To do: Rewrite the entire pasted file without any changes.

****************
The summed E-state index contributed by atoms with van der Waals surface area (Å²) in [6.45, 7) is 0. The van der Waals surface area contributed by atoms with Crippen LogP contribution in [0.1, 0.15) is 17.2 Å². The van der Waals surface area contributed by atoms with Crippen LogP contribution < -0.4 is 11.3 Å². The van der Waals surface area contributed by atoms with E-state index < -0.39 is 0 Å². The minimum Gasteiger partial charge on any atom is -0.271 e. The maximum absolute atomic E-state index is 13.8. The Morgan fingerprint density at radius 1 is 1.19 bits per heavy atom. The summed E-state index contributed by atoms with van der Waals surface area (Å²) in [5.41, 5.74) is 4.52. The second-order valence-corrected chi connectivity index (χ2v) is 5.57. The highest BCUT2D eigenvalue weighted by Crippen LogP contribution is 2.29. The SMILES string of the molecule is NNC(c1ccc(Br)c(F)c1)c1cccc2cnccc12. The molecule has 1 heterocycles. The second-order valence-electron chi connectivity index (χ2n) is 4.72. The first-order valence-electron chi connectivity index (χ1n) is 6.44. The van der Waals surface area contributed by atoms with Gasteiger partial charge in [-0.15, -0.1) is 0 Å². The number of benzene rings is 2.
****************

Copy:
The summed E-state index contributed by atoms with van der Waals surface area (Å²) in [6.45, 7) is 0. The van der Waals surface area contributed by atoms with Crippen LogP contribution in [0.1, 0.15) is 17.2 Å². The van der Waals surface area contributed by atoms with Crippen LogP contribution < -0.4 is 11.3 Å². The van der Waals surface area contributed by atoms with E-state index < -0.39 is 0 Å². The minimum Gasteiger partial charge on any atom is -0.271 e. The maximum absolute atomic E-state index is 13.8. The Morgan fingerprint density at radius 1 is 1.19 bits per heavy atom. The summed E-state index contributed by atoms with van der Waals surface area (Å²) in [5.41, 5.74) is 4.52. The second-order valence-corrected chi connectivity index (χ2v) is 5.57. The highest BCUT2D eigenvalue weighted by Crippen LogP contribution is 2.29. The SMILES string of the molecule is NNC(c1ccc(Br)c(F)c1)c1cccc2cnccc12. The molecule has 1 heterocycles. The second-order valence-electron chi connectivity index (χ2n) is 4.72. The first-order valence-electron chi connectivity index (χ1n) is 6.44. The van der Waals surface area contributed by atoms with Gasteiger partial charge in [-0.15, -0.1) is 0 Å². The number of benzene rings is 2.